My book Bowie Knife Fights, Fighters, and Fighting Techniques is available from Paladin Press. This blog contains additional information about the bowie knife, as well as the fighting knives of other nations.

Monday, March 28, 2011

Jim Beckwourth's Bowie Knife Adventure

James Pierson Beckwourth (1798 -- 1866)

Jim Beckwourth was born in Virginia to a white slave owner and a mulatto slave. He later moved to the West where he became a noted mountain man, fur trader, and explorer. He lived with the Crow Indians for a number of years, and is credited with the discovery of Beckwourth Pass through the Sierra Nevada Mountains during the gold rush years.

Late in life he related his recollections to Thomas D. Bonner, and his story was published as The Life and Adventures of James P. Beckwourth, Mountaineer, Scout, Pioneer (1856). In it he gives this description of a bowie-knife scrap, which stemmed from the fact that a large party of whites led by Thomas "Broken Hand" Fitzpatrick was looted by Crows when Beckwourth was living with the tribe, though he did his best to stop it:
It now comes in the order of relation to describe two or three unpleasant rencounters I had with various parties in St. Louis, growing out of the misunderstanding (already related) between the Crows and Mr. Fitzpatrick's party. I had already heard reports in the mountains detrimental to my character for my supposed action in the matter, but I had never paid much attention to them. Friends had cautioned me that there were large sums of money offered for my life, and that several men had even undertaken to earn the rewards. I could not credit such friendly intimations; still I thought, on the principle that there is never smoke but there is fire, that it would be as well to keep myself a little on my guard.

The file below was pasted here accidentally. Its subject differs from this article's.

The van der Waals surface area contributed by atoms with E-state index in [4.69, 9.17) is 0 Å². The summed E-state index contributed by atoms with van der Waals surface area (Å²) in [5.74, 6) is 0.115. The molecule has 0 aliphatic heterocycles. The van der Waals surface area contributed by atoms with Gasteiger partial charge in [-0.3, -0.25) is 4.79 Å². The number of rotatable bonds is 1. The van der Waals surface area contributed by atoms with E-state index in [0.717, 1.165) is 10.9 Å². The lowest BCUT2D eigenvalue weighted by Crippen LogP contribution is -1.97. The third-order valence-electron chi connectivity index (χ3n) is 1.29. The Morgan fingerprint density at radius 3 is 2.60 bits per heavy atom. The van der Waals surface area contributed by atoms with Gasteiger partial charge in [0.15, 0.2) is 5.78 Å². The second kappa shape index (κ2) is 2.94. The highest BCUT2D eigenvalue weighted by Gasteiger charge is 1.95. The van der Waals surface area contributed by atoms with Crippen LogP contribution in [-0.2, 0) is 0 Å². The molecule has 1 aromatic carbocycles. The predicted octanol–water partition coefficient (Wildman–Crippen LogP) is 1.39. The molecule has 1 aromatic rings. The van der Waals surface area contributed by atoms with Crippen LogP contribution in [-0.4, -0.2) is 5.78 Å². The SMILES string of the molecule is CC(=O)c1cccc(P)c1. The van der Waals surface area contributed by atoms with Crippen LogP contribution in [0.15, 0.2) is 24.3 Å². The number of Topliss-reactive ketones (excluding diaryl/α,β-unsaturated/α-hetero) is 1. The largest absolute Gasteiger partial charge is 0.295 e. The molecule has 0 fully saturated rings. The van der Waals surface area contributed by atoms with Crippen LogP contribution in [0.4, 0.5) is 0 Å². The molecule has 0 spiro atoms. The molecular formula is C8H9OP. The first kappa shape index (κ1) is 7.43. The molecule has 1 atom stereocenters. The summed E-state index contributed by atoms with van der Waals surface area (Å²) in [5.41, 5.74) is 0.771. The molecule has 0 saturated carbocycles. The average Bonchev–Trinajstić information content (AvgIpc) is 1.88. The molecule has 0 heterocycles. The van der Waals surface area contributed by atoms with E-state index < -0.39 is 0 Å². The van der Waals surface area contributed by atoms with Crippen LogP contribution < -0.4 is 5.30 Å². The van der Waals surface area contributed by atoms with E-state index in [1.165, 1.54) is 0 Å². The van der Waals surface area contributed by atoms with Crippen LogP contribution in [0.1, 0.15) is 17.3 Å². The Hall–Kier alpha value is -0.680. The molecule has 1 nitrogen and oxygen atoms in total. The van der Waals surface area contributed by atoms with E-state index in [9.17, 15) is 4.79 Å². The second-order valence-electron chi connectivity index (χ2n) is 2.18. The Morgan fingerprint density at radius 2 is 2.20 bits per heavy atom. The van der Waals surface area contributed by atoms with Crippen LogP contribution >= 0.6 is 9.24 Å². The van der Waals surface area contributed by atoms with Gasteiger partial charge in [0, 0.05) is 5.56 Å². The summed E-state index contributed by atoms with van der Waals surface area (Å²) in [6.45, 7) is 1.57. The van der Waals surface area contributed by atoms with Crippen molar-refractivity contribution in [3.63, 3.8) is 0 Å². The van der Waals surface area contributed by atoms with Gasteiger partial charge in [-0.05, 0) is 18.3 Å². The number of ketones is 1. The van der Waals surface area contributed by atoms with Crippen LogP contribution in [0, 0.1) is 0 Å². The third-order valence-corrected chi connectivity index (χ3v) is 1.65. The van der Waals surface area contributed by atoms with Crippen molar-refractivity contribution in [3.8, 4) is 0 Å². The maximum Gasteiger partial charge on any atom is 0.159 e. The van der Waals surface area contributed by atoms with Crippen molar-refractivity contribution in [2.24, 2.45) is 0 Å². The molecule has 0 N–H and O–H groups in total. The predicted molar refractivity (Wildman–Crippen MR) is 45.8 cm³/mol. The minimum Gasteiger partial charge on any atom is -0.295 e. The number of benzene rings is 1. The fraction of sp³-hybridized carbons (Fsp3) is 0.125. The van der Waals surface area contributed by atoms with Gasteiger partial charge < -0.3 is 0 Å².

I had recovered from my sickness, and I spent much of my time about town. My friends repeatedly inquired of me if I had seen Fitzpatrick. Wondering how so much interest could attach to my meeting with that man, I asked one day what reason there was for making the inquiry. My friend answered, "I don't wish you to adduce me as authority; but there are strong threats of taking your life for an alleged robbery of Fitzpatrick by the Crow nation, in which you were deeply concerned."

I saw now what to prepare for, although I still inclined to doubt that any man, possessed of ordinary perceptions, could charge me with an offence of which I was so manifestly innocent. True, I had met Fitzpatrick several times, and, instead of his former cordial salutation it was with difficulty he addressed a civil word to me.

Shortly after this conversation with my friend I went to the St. Louis Theatre. Between the pieces I had stepped to the saloon to obtain some refreshments, and I saw Fitzpatrick enter, with four other not very respectable citizens. They advanced directly toward me. Fitzpatrick then pointed me out to them, saying, "There's the Crow."

"Then," said the others, "we are Black Feet, and let us have his scalp."

They immediately drew their knives and rushed on me.

I then thought of my friend's salutary counsel to be on my guard, but I had no weapon about me. With the agility of a cat I sprung over the counter, and commenced passing tumblers faster than they had been in the habit of receiving them. I had felled one or two of my assailants, and I saw I was in for a serious disturbance.

A friend (and he is still living in St. Louis, wealthy and influential) stepped behind the bar, and, slapping me on the shoulder, said, "Look out, Beckwourth, you will hurt some of your friends."

I replied that my friends did not appear to be very numerous just then.

"You have friends present," he added; and, passing an enormous bowie-knife into my hand, stepped out again.

Now I was all right, and felt myself a match for the five ruffians. My practice with the battle-axe [tomahawk], in a case where the quickness of thought required a corresponding rapidity of action, then came into play.

I made a sortie from my position on to the open floor, and challenged the five bullies to come on; at the same time (which, in my excited state, was natural enough) calling them by the hardest names.